• Limb (b) workers
    • Contingent workers in the public sector
    • Contractors with public sector engagements in scope of IR35 off-payroll working rules

    Full government guidance on who you can claim for can be found here.

    Calculating your claim

    The government provides detailed guidance on this. In line with the scheme’s changes, employers will be asked to contribute to the costs of furloughed employees’ wages to ensure that they continue to receive at least 80% of their wages for the time they are on furlough. It is important that you keep records of the following for at least 6 years:

    • the amount claimed and claim period for each employee
    • the claim reference number for your records
    • your calculations in case HMRC need more information about your claim
    • usual hours worked, including any calculations that were required, for employees you flexibly furloughed
    • actual hours worked for employees you flexibly furloughed

    The calculations can be onerous, and they will become more complex with the introduction of flexible furloughing. Our team have been successfully advising and implementing furloughing schemes for our clients as well as calculating and submitting their claims.

    If you plan to make your own claim, you will need:

    (Full Government guidance)

    • to be registered for PAYE online
    • your UK bank account number and sort code (only provide bank account details where a BACS payment can be accepted)
    • the billing address on your bank account (this is the address on your bank statements)
    • your employer PAYE scheme reference number
    • the number of employees being furloughed
    • each employee’s National Insurance number (you will need to search for their number if you do not have it or contact HMRC if your employee does not have a number)
    • each employee’s payroll or employee number (optional)
    • the start date and end date of the claim
    • the full amounts that you’re claiming for including:
      • employee wages
      • employer National Insurance contributions (for claims up to 31 July)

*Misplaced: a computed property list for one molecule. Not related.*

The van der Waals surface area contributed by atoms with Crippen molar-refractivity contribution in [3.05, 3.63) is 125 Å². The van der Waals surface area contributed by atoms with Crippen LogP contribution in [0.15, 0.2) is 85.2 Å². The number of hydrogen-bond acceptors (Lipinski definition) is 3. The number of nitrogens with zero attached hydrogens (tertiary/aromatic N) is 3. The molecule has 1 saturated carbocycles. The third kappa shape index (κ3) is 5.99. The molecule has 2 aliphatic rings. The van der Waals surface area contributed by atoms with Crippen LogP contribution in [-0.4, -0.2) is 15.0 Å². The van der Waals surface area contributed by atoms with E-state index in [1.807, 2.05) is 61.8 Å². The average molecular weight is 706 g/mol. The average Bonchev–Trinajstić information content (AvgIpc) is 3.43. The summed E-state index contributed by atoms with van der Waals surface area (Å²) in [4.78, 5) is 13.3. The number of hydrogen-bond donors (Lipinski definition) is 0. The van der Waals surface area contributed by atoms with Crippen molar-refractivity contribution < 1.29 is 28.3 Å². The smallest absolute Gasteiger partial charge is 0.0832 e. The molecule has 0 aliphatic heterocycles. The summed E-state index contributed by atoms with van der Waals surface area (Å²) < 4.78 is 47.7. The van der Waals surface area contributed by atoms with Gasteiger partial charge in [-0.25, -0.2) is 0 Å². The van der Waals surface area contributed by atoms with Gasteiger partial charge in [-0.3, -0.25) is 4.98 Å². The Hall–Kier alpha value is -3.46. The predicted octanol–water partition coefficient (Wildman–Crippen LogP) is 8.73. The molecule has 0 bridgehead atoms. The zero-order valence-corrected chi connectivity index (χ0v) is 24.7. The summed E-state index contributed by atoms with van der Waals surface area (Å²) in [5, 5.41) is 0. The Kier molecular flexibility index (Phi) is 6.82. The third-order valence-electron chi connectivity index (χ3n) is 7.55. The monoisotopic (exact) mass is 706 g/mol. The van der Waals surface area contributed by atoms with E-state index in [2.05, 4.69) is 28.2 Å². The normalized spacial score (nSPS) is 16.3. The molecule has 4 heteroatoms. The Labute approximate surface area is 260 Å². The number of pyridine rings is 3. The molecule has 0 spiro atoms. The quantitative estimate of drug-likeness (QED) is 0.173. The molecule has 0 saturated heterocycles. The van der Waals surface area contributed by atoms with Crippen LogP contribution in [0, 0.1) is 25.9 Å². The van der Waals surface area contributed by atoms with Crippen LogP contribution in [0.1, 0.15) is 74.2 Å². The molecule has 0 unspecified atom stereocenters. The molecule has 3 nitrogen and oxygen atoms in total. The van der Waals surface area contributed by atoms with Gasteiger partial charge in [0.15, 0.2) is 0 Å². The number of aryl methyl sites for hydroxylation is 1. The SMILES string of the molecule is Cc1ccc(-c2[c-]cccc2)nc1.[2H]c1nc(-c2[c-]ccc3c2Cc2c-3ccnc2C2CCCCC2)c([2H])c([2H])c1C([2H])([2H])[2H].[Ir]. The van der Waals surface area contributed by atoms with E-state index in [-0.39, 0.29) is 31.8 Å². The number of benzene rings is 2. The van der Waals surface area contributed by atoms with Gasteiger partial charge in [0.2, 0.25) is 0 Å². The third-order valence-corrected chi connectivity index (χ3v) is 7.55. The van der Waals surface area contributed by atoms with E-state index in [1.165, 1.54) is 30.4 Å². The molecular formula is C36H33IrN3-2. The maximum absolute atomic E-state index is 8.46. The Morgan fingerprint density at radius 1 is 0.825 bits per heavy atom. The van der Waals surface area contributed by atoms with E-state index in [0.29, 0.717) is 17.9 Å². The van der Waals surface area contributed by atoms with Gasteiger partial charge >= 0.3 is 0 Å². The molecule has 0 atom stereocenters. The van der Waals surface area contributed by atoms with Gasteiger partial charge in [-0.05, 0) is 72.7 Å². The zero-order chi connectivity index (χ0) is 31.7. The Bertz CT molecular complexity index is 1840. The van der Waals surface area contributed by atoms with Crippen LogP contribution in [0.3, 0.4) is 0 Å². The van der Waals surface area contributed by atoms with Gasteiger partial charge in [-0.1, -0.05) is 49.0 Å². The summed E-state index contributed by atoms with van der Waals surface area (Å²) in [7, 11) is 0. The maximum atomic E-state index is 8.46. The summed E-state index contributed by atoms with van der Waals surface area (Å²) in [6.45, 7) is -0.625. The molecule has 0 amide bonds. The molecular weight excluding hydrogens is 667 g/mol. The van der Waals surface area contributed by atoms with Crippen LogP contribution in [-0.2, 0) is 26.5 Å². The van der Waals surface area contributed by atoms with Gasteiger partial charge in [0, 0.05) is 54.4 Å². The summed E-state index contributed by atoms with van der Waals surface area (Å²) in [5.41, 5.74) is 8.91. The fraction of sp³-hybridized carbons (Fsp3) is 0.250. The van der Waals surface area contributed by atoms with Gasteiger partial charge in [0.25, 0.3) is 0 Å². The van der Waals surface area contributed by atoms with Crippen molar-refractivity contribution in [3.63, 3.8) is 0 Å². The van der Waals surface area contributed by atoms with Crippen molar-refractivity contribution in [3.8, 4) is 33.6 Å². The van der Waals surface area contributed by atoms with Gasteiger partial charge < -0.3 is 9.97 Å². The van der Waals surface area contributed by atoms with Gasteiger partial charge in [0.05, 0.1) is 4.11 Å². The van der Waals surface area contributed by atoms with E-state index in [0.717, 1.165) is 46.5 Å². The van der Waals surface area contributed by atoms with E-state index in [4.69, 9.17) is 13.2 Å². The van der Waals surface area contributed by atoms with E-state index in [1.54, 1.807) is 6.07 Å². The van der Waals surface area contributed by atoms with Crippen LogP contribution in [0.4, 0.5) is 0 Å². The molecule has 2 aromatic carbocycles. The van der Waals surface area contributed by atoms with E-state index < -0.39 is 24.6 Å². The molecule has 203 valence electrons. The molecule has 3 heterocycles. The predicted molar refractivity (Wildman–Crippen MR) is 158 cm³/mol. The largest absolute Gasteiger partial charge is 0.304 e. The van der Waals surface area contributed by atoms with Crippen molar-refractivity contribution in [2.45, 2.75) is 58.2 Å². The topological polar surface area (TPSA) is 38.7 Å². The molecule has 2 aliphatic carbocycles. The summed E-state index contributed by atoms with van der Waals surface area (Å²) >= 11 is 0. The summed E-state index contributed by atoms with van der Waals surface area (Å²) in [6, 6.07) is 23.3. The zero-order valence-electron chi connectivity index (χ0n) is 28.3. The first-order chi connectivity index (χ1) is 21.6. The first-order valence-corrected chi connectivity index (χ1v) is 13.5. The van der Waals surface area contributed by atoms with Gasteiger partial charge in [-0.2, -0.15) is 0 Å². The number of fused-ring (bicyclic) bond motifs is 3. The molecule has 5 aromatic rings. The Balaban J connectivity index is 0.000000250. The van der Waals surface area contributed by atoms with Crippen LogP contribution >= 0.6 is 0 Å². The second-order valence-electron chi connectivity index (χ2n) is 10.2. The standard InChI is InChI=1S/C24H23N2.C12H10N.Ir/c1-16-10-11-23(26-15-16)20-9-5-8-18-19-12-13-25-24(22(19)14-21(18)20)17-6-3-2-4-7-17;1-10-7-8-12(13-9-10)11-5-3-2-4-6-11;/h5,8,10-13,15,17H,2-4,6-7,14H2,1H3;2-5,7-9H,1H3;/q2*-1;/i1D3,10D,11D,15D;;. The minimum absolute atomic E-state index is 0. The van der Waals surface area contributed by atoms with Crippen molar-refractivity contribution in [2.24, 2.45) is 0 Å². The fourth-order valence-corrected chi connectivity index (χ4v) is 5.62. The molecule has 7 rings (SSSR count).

• employer minimum pension contributions (for claims up to 31 July)
    • your phone number
    • contact name

    You also need to provide either:

    • your name (or the employer’s name if you’re an agent)
    • your Corporation Tax unique taxpayer reference
    • your Self-Assessment unique taxpayer reference
    • your company registration number

    If you’re claiming for employees who are flexibly furloughed, you’ll need to have agreed the furlough arrangement with the employee (or reached a collective agreement with a trade union) and keep a written agreement that confirms the furlough arrangement.

    For the claim period you’ll also need:

    • the number of usual hours your employee would work in the claim period
    • the number of hours your employee has or will work in the claim period
    • you will also need to keep a record of the number of furloughed hours your employee has been furloughed in the claim period

     

     

     reference documents and useful links:

    Changes to furlough scheme

    Employers to share costs of Coronavirus Job Retention Scheme and SEISS extended

    Update 20 April 2020 Bates Weston Blog on making a claim under CJRS

    Update 16 April 2020 Treasury Direction clarifies Coronavirus Job Retention Scheme

    Support for businesses through the Coronavirus Job Retention Scheme

    Claim for your employees’ wages through the Coronavirus Job Retention Scheme

    The Coronavirus Job Retention Scheme: furlough guidance from the ICAEW